After surgery, you can expect to feel some pain at first. To gain the best pain relief, answer honestly when you are asked how much you hurt. Also expect healthcare providers to help you get up and moving. And you’ll be shown how to clear your lungs.
At first, you may be given pain medicine in an intravenous (IV) catheter or injection. Expect to feel some pain, even with the medicine. This is normal. But if the medicine does not reduce your pain, be sure to tell the nurse.
With PCA (patient-controlled analgesia), pain medicine is sent through an IV line at the push of a button. To provide a steady level of pain relief, only you should push the button. For your safety, the pumps have special features to limit the amount of medicine you receive. Once you are able to eat and tolerate taking medicine by mouth, you will be taken off your PCA pump and given oral pain medicine as prescribed by your doctor.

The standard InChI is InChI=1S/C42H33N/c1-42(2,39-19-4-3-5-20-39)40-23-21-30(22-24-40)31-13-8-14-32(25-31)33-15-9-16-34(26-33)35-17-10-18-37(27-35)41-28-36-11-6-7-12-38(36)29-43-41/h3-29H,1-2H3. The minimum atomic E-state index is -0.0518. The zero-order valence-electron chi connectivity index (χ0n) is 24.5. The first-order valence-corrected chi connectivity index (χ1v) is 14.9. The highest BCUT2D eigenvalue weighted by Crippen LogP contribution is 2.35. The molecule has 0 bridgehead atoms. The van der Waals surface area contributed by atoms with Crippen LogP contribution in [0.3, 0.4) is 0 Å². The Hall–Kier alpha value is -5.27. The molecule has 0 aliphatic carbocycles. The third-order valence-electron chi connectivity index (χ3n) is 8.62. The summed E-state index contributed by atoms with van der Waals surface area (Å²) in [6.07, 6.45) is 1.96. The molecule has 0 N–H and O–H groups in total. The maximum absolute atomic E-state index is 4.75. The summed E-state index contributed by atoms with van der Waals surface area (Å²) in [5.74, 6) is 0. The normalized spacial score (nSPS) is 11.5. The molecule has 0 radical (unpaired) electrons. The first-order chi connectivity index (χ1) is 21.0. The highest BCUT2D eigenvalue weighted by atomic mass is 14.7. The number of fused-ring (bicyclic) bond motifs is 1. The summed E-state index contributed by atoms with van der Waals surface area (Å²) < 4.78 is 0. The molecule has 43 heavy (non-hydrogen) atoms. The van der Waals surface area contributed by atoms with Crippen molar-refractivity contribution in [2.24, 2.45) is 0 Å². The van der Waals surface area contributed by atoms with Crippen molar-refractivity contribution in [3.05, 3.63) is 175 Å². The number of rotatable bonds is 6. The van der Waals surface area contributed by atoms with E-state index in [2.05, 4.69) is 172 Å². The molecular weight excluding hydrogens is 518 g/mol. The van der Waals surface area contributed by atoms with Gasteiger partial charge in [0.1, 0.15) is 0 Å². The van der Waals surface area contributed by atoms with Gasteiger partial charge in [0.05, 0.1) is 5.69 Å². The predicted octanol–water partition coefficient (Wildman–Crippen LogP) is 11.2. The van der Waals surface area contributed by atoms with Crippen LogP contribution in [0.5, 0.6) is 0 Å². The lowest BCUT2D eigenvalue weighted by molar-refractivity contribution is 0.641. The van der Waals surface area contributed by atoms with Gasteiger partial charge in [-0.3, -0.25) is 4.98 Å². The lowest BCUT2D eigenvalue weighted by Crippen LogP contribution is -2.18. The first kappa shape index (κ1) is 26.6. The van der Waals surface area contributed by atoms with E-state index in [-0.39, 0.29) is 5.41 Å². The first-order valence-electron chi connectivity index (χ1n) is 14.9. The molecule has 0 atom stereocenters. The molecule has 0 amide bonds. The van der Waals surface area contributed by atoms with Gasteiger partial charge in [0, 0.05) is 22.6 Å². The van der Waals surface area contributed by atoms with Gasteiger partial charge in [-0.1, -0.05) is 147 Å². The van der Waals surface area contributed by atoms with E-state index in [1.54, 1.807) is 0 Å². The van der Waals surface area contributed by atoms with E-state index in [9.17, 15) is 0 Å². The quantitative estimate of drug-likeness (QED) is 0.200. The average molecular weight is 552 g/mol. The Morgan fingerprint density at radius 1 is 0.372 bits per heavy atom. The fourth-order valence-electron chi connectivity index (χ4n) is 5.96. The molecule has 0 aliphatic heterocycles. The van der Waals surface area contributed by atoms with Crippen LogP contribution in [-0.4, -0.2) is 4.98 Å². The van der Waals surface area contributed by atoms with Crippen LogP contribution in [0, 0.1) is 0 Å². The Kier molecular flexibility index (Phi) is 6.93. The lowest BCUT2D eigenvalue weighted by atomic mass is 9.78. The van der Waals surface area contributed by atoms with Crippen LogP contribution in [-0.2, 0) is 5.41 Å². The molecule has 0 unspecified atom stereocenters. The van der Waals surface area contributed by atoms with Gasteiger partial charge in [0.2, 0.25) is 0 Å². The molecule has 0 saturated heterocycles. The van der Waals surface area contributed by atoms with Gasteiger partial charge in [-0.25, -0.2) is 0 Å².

You may begin to walk within hours after surgery. This reduces some risks of surgery, such as blood clots. With an IV and a PCA pump in place, walking may be a little tricky. But don’t worry. A healthcare provider will help you. Make sure to ask a nurse or doctor before trying to get up on your own without help.
Fluid can collect in the lungs after any surgery. To clear your lungs and prevent pneumonia, breathe deeply and cough. You should do this often—at least a few times each hour. A respiratory therapist or nurse may show you how to use an incentive spirometer. This machine can help you breathe in and out the right way.